War is a subject that’s as fascinating as it is horrific. Hundreds of thousands of people coming together to kill hundreds of thousands of other based on the orders of a few dozen sounds so strange on paper, yet it’s also what settles the future of millions. It’s no wonder that such an event can influence entire generations whether they’ve seen combat or not. It’s those who haven’t set foot on the battlefield that I take interest with however. They’re the ones who typically create the art that reflects the experiences of the soldiers coming home from one of the most traumatizing times in their lives. Sometimes they manage to get it right and create a haunting look at the physical and mental turmoil caused by war.

 

Other times they make an NES game based on a movie to make a couple of bucks.

 

There was a huge boom of Vietnam based games after people got bored with the WWII setting brought about by games like ‘Medal of Honor’, ‘Call of Duty’, ‘Company of Heroes’, and ‘Day of Defeat’. I can only assume that people got bored with maps based on lush French countrysides, the industrial regions of Germany, and the tropical locations of the Pacific theater. Instead they wanted jungle, rice paddies, and depression (Americans didn’t particularly feel like heros during this war). In the era of first and third person shooters, this makes a twisted sort of sense. We got bored with one war, so we moved on. But then I remembered that ‘Platoon’ existed and I just HAD to take a trip down that memory lane.

 

HERE’S WHAT I REMEMBER:

 

I remember playing the shit out of ‘Platoon’ at my cousin’s house when I was younger, and yet I remember the movie with far more clarity than I remember the game. Keep in mind that I saw the movie once almost 20 years ago, so it doesn’t make much sense why I can’t recall more than a few moments from the game. Even now as I try to remember different stages, for some reason the picture in my mind morphs into ‘Operation Wolf’.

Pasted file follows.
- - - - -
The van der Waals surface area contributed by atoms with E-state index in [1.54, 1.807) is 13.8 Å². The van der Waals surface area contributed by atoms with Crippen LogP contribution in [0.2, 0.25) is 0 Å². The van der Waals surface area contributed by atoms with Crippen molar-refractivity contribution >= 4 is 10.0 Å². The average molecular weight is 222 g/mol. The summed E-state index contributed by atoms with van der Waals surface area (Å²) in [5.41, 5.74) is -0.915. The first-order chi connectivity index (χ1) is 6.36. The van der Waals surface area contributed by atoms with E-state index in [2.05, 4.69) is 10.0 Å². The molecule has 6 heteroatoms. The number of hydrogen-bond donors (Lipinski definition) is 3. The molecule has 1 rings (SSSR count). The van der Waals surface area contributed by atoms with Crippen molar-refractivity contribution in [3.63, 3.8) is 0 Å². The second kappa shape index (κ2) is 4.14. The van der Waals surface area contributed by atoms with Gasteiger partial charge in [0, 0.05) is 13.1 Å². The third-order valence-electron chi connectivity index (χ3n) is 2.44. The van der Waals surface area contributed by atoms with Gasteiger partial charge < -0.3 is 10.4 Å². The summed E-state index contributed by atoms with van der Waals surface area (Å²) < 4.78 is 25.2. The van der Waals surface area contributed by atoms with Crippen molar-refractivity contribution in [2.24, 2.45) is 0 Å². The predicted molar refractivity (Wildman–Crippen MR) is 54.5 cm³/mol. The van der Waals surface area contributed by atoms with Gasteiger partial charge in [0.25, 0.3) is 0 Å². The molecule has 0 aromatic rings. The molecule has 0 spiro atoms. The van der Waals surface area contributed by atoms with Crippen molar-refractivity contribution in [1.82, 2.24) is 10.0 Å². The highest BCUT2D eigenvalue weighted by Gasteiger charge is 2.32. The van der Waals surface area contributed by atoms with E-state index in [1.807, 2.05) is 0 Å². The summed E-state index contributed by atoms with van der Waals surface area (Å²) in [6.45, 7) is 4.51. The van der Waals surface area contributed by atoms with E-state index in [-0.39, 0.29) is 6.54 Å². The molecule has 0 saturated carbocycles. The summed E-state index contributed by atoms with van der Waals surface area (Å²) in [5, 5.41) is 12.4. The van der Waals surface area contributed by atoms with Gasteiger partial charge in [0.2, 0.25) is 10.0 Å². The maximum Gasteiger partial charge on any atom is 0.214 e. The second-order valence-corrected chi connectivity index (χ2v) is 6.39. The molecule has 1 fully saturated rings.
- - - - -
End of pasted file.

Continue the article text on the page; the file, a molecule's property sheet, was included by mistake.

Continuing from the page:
If you squint real hard and wish upon a star, then maybe it looks like ‘Operation Wolf’.

 

Let me try to paint a picture of what’s going through my head. First I picture a soldier in the jungle (no shit, right?). This soldier wanders along a path and can choose from a different path in a nonlinear fashion. It might be a maze. I remember that there was a path to another area, but I don’t remember if other paths led to other areas. Next I remember an airfield…I think? Maybe it’s a village? Or a POW camp? No wait, that’s ‘Operation Wolf’ again. After the…thing…I then remember doing it all over again. The wandering through the paths in the woods, the airfield/village/different video game, then once again it loops. I’m not sure if this game actually has looping stages or if this is just my mind slipping into a terrifying limbo.

 

Off to do the next…whatever…

 

Normally going into a game, I remember most of the details enough to build some expectations. This time, however, I have nothing but questions. Can you shoot? I don’t remember shooting anyone, but it’s Viet-fucking-nam, what else are you expected to do? Is the game in segments? Is that why I remember there being different parts, or is it the years of substance abuse? Is the game racist? I mean, there was a certain amount of quality control for the NES, but the 80s and 90s weren’t known for their tact when it came to different races in pop culture.